“The Death of Edgar” commemorates the life and death of King Edgar ‘the Peaceful’ in 975. His reign from 959 until his death had been remarkably stable, something the poem credits to his close relationship with the Christian Church, in particular with Archbishop Dunstan who crowned Edgar in the first ceremony of its kind, elements of which survive in British coronations today.
McLoughlin has revised his version in The Word Exchange in both layout and text. In Breaking Ground most of the poems have each half-line standing as one while The Word Exchange presented “The Death of Edgar” in four-line stanzas of full, four-beat lines. So, here is the 2011 version:
that on the eighth day of July young Edgar from his years of peace was borne away, to be succeeded as England’s chieftain by his child, Edward, named to emulate his forbear but a fledgling still.
But in the present book this becomes:
that on the eighth day of July Edgar, young ring-giver, from his years of peace was borne away, to be succeeded as England’s emperor by his eldest son, the fresh-faced fledgling, Edward, first of earls.
McLoughlin achieves a better pulse and crescendo in Breaking Ground though I would love to know why he chose the word ‘emperor’ and why he altered the last, climactic line of the poem from ‘Until God revealed in all its glory/ his abundance, allowed once more// the bliss that is his blessed fruit’ to ‘Until God revealed/ in all its glory/ his abundance,/ allowed once more/ the earth’s fruit/ that is the end of lack’.
It has been argued (Jost, 1923) that “The Death of Edgar” is not poetry at all but alliterative prose, probably composed by Archbishop Wulfstan to convince Christian believers that good relations between Church and State are what bring God’s peace. But it undoubtedly becomes poetry in McLoughlin’s hands:
Here ended Edgar’s earthly joy, the English chieftain choosing that other light, serene and lovely, relinquishing this lesser transitory life on earth.
Similarly, in “The Death of Edward 1065”, McLoughlin is not afraid to go for the emotional sense of a section, while preserving the rhythm and phrasing. This poem celebrates Edward the Confessor’s reign of ‘twenty-four/ and one-half winters’. Edward is praised for surviving years of ‘exile widely/ across the earth’:
ever since Canute conquered Aethelred’s kin and the Danes ruled over this cherished realm, leaching wealth for twenty-eight years from England.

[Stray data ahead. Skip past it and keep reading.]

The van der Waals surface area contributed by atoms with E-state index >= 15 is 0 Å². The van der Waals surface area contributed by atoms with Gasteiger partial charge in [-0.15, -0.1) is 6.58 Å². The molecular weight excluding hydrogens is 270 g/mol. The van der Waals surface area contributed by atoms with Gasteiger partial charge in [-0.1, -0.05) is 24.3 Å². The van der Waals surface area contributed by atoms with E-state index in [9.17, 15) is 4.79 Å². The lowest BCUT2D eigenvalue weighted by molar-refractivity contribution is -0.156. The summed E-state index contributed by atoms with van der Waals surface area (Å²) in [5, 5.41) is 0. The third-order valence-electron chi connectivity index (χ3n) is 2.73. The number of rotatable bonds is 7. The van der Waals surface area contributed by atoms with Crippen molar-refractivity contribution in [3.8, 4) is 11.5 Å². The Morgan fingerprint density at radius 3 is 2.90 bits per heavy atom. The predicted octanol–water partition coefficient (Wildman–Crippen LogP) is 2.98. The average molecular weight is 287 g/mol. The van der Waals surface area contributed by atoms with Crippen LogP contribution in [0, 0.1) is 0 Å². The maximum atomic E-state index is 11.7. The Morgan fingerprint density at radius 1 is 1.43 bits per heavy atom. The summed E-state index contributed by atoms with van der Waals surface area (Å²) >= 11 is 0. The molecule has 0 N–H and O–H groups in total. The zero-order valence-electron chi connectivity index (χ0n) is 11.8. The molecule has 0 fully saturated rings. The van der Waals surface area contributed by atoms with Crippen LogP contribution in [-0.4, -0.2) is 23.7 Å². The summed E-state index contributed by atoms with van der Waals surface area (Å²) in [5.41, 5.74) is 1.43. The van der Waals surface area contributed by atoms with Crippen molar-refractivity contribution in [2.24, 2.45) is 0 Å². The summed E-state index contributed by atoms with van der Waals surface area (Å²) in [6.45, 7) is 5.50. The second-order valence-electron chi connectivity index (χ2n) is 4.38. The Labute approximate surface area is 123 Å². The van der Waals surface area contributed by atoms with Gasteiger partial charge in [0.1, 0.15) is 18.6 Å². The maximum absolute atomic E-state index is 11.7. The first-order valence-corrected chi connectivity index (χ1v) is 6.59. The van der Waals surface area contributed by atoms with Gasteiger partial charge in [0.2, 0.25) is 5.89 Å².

That use of ‘leaching’ is clever, contrasting with Edward ‘distributing wealth’, with lovely repetition around it of the ‘ea’ vowel.
McLoughlin does play with the text. “The Death of Alfred” mourns poor ‘innocent’ Prince Alfred in 1036. Alfred, only 30 or so when he died, and one of Aethelred’s eight sons, had tried to reclaim the throne after Canute’s death but, betrayed by Earl Godwin, he was blinded and killed. The conventional interpretation has Alfred blinded at the moment their ship landed. McLoughlin increases urgency by altering the timeline:
No sooner was he dumped on board than he was blinded –
Another ploy gives us the book’s title. “The Battle of Brunanburh” closes with praise of the Wessex warriors’ love of blood – ‘Never before/ had there been greater/ slaughter on this island’ – and likens them to those who defeated the Welsh and took their land. In the final lines of McLoughlin’s version he writes:
proud warsmiths, conquerors of the Welsh, eager for glory, and breaking ground.
Not only did these battles break new ground politically as well as literally but McLoughlin himself is moving to new poetic ground where he thrives. Congratulations, McLoughlin and Paekakariki Press, for taking us among the crowns, spears and linden-shields, and for honouring the heart of these ancient poems with such sensitivity and grace.
Rosie Johnston’s four poetry books, published by Lapwing Publications in Belfast, are Sweet Seventeens (2010), Orion (2012), Bittersweet Seventeens (2014) and Six-Count Jive (2019). Her poems have appeared or featured in Hedgerow, London Grip, Culture NI, FourxFour, The Honest Ulsterman, Ink, Sweat & Tears, Mary Evans Picture Library’s Poems and Pictures blog, Words for the Wild, From The Edge magazine and in Live Canon’s anthologies ‘154: In Response to Shakespeare’s Sonnets’ (2016) & ‘New Poems for Christmas’ (2018). She has read her poetry widely, including Hungerford Literary Festival, Watford’s Big Word festival, Winchester’s Loose Muse, the Poetry Cafe in Covent Garden, the Troubadour, Torriano, Margate’s Pie Factory, In-Words in Greenwich and Whitstable’s Harbour Books. Rosie was poet in residence for the Cambridgeshire Wildlife Trust until she moved to live by the sea in Kent. www.rosiejohnstonwrites.com